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Flesh-eating plant one of many new species discovered
September 9, 2009
8:03 am
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April 9, 2009
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06 Sep 2009

A "flesh-eating" plant and one of the world's most venomous snakes are two of at least 1,300 new plant and animal species discovered in Australia over the past decade, according to a new report launched today by WWF-Australia.

Australia's Hidden Treasures, released to mark National Threatened Species Day on September 7, highlights the amazing diversity of plants and animals which have been discovered or newly described across Australia over the last 10 years including over a thousand plants, 195 fish, 74 reptiles, 13 amphibians and 7 mammals.

"The extent of Australia's rich biodiversity is astounding, to the point where science is regularly being used to describe new species," said Michael Roache, Threatened Species Program Manager, WWF-Australia.

"This report shows that we have discovered an average of at least two new species a week every year for the past 10 years."

Discovered in 2006 in Queensland's northern Cape York, the Nepenthes tenax, more commonly know as the "flesh-eating" pitcher plant, leads the new discoveries in terms of its obscurity. The plant can grow a maximum height of 100cm - exceptional since others can only grow to a maximum height of 15cm - and is believed to consume small rats, mice, lizards and even birds.

Species like the fast-talking tree frog and the Torresian flying fox are among the other many treasures Australian scientists have discovered from the Kimberley, to Far North Queensland and across southern Australia.

"Located across all Australian states, these new finds could represent just a fraction of new species yet to be discovered," Mr Roache said. "There may be many more thousands of new plants and animals in Australia that await discovery."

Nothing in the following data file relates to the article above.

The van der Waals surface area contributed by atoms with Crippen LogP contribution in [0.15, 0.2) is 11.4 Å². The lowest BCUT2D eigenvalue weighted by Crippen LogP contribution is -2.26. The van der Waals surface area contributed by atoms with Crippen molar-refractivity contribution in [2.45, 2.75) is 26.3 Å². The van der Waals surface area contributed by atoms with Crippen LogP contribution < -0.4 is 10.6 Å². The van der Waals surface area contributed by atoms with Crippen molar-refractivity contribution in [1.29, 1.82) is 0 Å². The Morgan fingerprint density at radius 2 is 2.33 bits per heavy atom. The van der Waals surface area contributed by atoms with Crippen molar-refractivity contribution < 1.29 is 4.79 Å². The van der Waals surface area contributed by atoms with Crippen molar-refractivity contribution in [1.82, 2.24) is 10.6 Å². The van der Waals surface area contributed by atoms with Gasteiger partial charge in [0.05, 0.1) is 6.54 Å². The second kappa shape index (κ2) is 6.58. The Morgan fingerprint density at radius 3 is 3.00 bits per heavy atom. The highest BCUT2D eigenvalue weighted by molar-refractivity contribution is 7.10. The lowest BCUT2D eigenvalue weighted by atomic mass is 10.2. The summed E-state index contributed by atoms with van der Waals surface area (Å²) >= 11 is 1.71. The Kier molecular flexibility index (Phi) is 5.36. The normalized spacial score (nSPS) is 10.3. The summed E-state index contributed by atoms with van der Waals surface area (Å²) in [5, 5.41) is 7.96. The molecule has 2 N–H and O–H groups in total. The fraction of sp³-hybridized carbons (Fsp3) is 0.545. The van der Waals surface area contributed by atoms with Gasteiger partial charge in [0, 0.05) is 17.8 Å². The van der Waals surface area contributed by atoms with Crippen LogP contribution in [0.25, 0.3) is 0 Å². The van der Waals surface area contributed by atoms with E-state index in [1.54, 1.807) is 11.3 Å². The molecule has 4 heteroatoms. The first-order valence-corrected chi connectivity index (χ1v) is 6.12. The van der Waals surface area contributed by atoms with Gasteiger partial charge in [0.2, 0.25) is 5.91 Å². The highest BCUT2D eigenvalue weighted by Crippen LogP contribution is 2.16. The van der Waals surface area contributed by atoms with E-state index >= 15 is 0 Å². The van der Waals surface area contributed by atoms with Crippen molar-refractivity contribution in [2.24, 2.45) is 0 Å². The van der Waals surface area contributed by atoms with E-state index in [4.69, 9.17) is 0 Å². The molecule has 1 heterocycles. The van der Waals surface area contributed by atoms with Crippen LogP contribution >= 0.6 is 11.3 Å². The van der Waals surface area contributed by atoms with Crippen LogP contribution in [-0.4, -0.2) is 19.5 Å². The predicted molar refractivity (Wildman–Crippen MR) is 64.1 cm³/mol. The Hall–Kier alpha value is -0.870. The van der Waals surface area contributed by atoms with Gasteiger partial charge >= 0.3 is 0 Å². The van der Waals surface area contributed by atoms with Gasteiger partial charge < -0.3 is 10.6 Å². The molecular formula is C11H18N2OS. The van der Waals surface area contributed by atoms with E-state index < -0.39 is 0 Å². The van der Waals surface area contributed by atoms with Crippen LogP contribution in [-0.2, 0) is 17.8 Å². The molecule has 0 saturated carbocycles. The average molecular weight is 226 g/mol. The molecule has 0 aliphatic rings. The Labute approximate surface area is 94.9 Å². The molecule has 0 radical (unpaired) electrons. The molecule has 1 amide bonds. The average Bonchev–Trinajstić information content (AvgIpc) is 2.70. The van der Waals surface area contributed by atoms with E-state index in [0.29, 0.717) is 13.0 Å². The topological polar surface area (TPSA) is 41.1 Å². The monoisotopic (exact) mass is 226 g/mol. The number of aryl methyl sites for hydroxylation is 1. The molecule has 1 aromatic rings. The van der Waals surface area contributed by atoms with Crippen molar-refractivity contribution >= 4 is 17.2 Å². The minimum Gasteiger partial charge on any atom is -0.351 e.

The northern stony-creek frog could be called Australia's own chameleon, as it changes colour to impress the opposite sex. Found in the rainforests of Queensland, this frog builds perfectly circular nests of remarkably uniform size.

Western Australia now boasts the newly discovered Pilbara death adder and the central ranges taipan, believed to be one of the world's most venomous snakes. Scientists suggest that the discovery of a third species of taipan after more than 125 years is testament to the large areas of the Australian arid zone that remain poorly surveyed for reptiles.

There are likely to be other many more undescribed species of reptiles in parts of north-eastern Western Australia and western Northern Territory that are seldom visited by biologists.

Scientists have also found 274 new species of corals, starfish, sponges, shrimps and crabs 2km beneath the surface of the ocean 100 to 200 nautical miles south of Tasmania.

Importantly, the discoveries highlight many vital habitats facing growing pressures. Australia's plant and animal species face a wave of dangers as the human population grows and the demand for natural resources increases.

Habitat loss and degradation, invasive species and pollution are the key threats to Australian biodiversity, followed by climate change, which will amplify their impacts.

"Over 1,700 of Australia’s plants and animals are listed by the Australian Government as threatened. With the discovery of so many new and exciting species it is crucial that efforts to keep them off the threatened lists are maintained," said Mr Roache.

The launch of the Australian findings follows WWF’s reportage of over a thousand new species discovered in the Greater Mekong Region of Southeast Asia and 353 new species in the Eastern Himalayas over the last decade.

http://www.wwf.org.au/news/flesh-eating ... red-in-oz/

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